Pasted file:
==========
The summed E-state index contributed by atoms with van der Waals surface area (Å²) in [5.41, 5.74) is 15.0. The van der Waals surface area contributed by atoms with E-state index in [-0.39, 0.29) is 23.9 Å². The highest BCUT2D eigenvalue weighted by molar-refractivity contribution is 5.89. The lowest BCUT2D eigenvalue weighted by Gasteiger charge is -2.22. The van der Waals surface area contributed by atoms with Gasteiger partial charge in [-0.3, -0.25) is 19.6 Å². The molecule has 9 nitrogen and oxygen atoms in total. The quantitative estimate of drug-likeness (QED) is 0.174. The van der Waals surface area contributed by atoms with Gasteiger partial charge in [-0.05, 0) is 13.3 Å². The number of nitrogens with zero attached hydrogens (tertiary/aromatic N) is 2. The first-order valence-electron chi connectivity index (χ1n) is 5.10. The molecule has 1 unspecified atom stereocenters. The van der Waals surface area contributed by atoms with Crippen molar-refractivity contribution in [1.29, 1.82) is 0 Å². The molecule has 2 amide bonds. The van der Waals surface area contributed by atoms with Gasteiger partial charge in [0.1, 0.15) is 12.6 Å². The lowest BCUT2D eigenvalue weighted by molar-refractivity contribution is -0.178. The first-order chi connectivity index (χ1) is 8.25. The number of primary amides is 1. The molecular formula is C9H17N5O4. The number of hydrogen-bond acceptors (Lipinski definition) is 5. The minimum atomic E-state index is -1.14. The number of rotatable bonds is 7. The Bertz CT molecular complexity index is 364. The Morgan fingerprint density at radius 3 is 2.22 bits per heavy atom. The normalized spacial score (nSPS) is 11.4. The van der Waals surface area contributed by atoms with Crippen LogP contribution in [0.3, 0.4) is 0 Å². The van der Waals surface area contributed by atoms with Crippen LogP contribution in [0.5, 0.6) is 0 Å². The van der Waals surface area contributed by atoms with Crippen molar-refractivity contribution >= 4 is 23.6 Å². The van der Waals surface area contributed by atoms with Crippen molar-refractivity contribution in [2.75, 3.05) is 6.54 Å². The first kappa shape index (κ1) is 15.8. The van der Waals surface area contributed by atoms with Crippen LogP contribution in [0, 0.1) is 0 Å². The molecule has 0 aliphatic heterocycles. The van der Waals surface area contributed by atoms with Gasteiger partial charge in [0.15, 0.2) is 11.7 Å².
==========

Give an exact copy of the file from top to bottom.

The summed E-state index contributed by atoms with van der Waals surface area (Å²) in [5.41, 5.74) is 15.0. The van der Waals surface area contributed by atoms with E-state index in [-0.39, 0.29) is 23.9 Å². The highest BCUT2D eigenvalue weighted by molar-refractivity contribution is 5.89. The lowest BCUT2D eigenvalue weighted by Gasteiger charge is -2.22. The van der Waals surface area contributed by atoms with Gasteiger partial charge in [-0.3, -0.25) is 19.6 Å². The molecule has 9 nitrogen and oxygen atoms in total. The quantitative estimate of drug-likeness (QED) is 0.174. The van der Waals surface area contributed by atoms with Gasteiger partial charge in [-0.05, 0) is 13.3 Å². The number of nitrogens with zero attached hydrogens (tertiary/aromatic N) is 2. The first-order valence-electron chi connectivity index (χ1n) is 5.10. The molecule has 1 unspecified atom stereocenters. The van der Waals surface area contributed by atoms with Crippen molar-refractivity contribution in [1.29, 1.82) is 0 Å². The molecule has 2 amide bonds. The van der Waals surface area contributed by atoms with Gasteiger partial charge in [0.1, 0.15) is 12.6 Å². The lowest BCUT2D eigenvalue weighted by molar-refractivity contribution is -0.178. The first-order chi connectivity index (χ1) is 8.25. The number of primary amides is 1. The molecular formula is C9H17N5O4. The number of hydrogen-bond acceptors (Lipinski definition) is 5. The minimum atomic E-state index is -1.14. The number of rotatable bonds is 7. The Bertz CT molecular complexity index is 364. The Morgan fingerprint density at radius 3 is 2.22 bits per heavy atom. The normalized spacial score (nSPS) is 11.4. The van der Waals surface area contributed by atoms with Crippen LogP contribution in [0.3, 0.4) is 0 Å². The van der Waals surface area contributed by atoms with Crippen LogP contribution in [0.5, 0.6) is 0 Å². The van der Waals surface area contributed by atoms with Crippen molar-refractivity contribution >= 4 is 23.6 Å². The van der Waals surface area contributed by atoms with Crippen molar-refractivity contribution in [2.75, 3.05) is 6.54 Å². The first kappa shape index (κ1) is 15.8. The van der Waals surface area contributed by atoms with Crippen LogP contribution in [0, 0.1) is 0 Å². The molecule has 0 aliphatic heterocycles. The van der Waals surface area contributed by atoms with Gasteiger partial charge in [0.15, 0.2) is 11.7 Å².